Like the lid on a boiling pot, the azure sky held the morning heat close to the gritty ground. Eager to hike solo for the first time, and just as enthusiastic to get away from the field house of nearly 20 people, I slipped silently away from Deep Creek Ranch.
I loved my work as a member of a survey team searching in the Mogollon Mountains for Pueblo ruins. From sunrise to early afternoon we wandered through the Gila Wilderness Area in New Mexico making maps and notes of locations of archeological remains for future research. But this Saturday I had my heart set on an adventure to Sunflower Mesa by myself.
Beneath my feet, the southwestern sand accompanied my pace with a steady shah-shuh, shah-shuh tempo.This cadence was interrupted when I reached a boulder-strewn ravine and chose a path that would lead me higher. I felt at ease as I picked my way around the rocks, cradled amidst stubby junipers that filled the crevice. In contrast to the luminous light, in this barranca, mottled mosaics of dappled darkness danced upon the soil from light reflecting through branches.
A movement in my periphery caught my attention. I felt fear surface as a primordial instinct. I startled to see a ghostly, ashen figure stalk by. My distress manifested in the back of my throat, as I tasted terror.
A wolf? I smelled the dryness of the dead air, now as I drew in my breath. I faced a coyote no more than 12 ft away as he turned his head back to stare straight at me. Relieved that he was much smaller as he made his way up the side of the wash, I made my escape into the dim sanctuaries of shade. Conveniently located a short distance away, underneath a juniper was a low-lying rock for my seat.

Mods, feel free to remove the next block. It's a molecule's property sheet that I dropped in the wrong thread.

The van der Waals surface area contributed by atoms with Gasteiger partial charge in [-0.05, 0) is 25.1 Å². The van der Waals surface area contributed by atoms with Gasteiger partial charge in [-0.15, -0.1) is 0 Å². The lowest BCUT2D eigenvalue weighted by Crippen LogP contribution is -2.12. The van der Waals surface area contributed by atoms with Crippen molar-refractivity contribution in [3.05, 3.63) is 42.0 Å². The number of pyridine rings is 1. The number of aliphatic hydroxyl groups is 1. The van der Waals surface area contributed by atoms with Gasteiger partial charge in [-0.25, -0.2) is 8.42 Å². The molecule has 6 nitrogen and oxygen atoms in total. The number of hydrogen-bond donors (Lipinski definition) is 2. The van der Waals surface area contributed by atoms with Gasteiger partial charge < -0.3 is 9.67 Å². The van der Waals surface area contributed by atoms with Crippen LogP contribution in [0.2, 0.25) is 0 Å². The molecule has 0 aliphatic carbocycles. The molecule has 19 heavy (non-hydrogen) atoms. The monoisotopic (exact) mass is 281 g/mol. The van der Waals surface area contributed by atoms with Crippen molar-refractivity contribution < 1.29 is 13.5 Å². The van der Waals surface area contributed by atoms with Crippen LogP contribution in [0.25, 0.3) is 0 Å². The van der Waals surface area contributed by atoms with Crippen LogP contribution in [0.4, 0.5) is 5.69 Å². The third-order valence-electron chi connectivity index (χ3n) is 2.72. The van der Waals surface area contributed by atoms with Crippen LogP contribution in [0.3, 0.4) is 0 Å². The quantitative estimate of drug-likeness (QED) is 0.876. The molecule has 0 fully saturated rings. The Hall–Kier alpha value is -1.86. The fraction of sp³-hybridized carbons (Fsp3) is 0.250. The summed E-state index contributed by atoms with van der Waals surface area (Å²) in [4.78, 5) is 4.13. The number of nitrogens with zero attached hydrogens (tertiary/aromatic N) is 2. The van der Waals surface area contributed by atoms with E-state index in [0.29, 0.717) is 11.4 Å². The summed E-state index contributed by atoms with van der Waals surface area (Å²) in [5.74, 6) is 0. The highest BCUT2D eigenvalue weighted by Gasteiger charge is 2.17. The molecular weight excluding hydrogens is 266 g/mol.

Refreshed with water and rest, once again, I felt the grace that nature’s cathedrals bestow. What first seemed like a life and death encounter now appeared as a once-in-a-lifetime gift of a close encounter with one of God’s wild creatures.
As I relaxed in the shelter of the vegetation, my eyes settled on the ground at my feet. A perfectly shaped arrowhead floated on the surface of the sand. I picked it up as carefully as if it were Waterford crystal. My fingers caressed the surfaces of this speckled, silvery stone, a finely worked point of cryptocrystalline quartzite or chalcedony. In each tiny concavity where human hands flaked off flecks to form the point, the hues of this mineral ranged from a creamy color to rusty buff. I imagined the ancient hands that crafted this projectile point so many years before.
Along with a grateful heart for such an unexpected occurrence with nature, the memory of this day has remained dear to me all these years.
Unforgettable is the coyote that crossed my path in an intimate chance encounter, so close, that such an event has not been repeated since.
Martha works as an instructional designer with faculty to develop multimedia learning materials.
While earning a Master’s in Anthropology at the University of Texas at Austin, she was crew chief at the WS Ranch archeological site in Alma, New Mexico and also did reconnaissance survey in the Gila Wilderness.